Both warriors lie with head on a tilting-helm, and feet resting on a lion. Each wears the conical bascinet or helmet of the period, decorated with a four-leaved flower on either side, but the Llanuwchllyn figure has a further row of these flowers edging his bascinet, the latter may be an ornamented form of vervelles (or loops through which a thong passed attaching the bascinet to the chain tippet below). Each also wears the camail or mail tippet, and a shirt of mail, which is visible under the arms and below the jupon, or closefitting tunic. Both wear roundels of plate at shoulder and elbow, and their arms are defended by brassarts and vambraces of plate, the rivets being very clearly marked, but the Bettws y Coed effigy has epaulières of overlapping plate, while that at Llanuwchllyn has elbow-guards or coudières of conical form with scalloped divisions; the gauntlets of both figures have articulated fingers with conspicuous rivets. Over the right shoulder of the Llanuwchllyn effigy passes what appears to be a strap ornamented at intervals with four-leaved flowers. (This may be the guige or shield-strap, but it is not apparent from the drawing whether or no a shield was worn.) In both cases the armorial bearings are exhibited on the jupon, those of Gruffydd ap Davyd Goch at Bettws being a chevron and two oakleaves in chief, while in those of Johannes ap Gruffydd ap Madoc ap Jorwerth, the field appears to be divided by a chevron with five roses and a wolf's head enclosed, and four roses in chief. The latter jupon carries a scalloped edge. Both effigies are girdled with a bawdrick or belt, that at Bettws ornamented with square platteines centred by four-leaved flowers, and finished with a small shield carrying the wearer's arms as before (a chevron and two oakleaves in chief): the Llanuwchllyn bawdrick is shown on the engraving as plain in front, but having square platteines at the sides, it has probably been rubbed down: there seem also to be two other narrow belts of laminated rings or small circular plates round this figure, while a curious arrangement of straps depends in front. The thighs are in each case enclosed in cuisses of plate, genouillières cover the knees and jambs the legs, these latter are attached by straps passing behind the leg. Sollerets or shoes of laminated and scalloped plate cover the feet, spur-leathers only are shown at Llanuwchllyn, while Bettws y Coed has seven-pointed rowel spurs. A great many rivets are visible in both figures: those on the jambs of Johannes ap Gruffydd looking like large buttons.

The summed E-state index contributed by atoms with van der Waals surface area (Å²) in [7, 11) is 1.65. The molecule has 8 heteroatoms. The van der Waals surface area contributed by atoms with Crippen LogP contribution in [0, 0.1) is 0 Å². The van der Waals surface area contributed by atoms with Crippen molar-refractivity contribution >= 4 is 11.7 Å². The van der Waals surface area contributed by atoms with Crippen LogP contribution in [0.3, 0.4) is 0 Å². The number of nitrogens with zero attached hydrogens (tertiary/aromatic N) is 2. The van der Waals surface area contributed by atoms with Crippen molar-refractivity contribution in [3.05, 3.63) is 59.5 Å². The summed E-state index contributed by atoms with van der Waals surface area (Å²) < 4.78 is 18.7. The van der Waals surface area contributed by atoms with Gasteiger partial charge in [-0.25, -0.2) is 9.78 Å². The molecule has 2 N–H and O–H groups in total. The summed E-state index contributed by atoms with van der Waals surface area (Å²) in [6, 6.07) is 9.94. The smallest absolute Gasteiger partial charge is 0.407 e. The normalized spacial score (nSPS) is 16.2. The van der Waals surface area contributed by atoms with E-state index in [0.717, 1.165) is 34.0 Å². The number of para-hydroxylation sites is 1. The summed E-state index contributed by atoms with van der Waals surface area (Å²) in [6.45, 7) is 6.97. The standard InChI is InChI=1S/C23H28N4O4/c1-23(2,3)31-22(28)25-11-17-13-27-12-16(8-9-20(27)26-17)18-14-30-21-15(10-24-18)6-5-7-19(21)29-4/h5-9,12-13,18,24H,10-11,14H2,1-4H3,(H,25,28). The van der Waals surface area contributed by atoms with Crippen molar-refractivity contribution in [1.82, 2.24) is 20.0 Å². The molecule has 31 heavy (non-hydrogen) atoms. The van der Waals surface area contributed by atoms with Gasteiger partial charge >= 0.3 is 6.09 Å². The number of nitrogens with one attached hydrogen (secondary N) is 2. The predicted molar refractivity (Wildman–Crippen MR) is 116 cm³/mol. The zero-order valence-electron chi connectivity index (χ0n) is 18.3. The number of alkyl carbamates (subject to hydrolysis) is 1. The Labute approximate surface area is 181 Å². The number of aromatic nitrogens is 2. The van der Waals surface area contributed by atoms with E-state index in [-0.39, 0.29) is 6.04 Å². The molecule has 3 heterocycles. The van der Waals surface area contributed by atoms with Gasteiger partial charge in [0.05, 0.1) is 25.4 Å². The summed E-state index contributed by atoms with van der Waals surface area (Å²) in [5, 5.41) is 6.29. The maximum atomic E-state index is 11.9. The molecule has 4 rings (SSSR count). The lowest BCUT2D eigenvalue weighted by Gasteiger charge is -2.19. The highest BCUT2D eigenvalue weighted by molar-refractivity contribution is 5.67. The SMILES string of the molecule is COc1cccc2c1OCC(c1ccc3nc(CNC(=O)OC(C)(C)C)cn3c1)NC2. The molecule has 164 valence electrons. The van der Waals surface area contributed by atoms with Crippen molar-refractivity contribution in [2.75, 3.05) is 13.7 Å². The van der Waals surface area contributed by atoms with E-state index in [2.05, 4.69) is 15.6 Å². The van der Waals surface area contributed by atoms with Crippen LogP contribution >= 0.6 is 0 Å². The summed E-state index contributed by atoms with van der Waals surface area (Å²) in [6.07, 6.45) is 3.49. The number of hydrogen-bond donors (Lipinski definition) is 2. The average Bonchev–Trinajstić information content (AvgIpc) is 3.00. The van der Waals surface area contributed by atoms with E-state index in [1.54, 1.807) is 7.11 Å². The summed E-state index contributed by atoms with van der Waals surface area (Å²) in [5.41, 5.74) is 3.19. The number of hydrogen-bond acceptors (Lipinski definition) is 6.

We have effigies of this period in Pembrokeshire, two in St.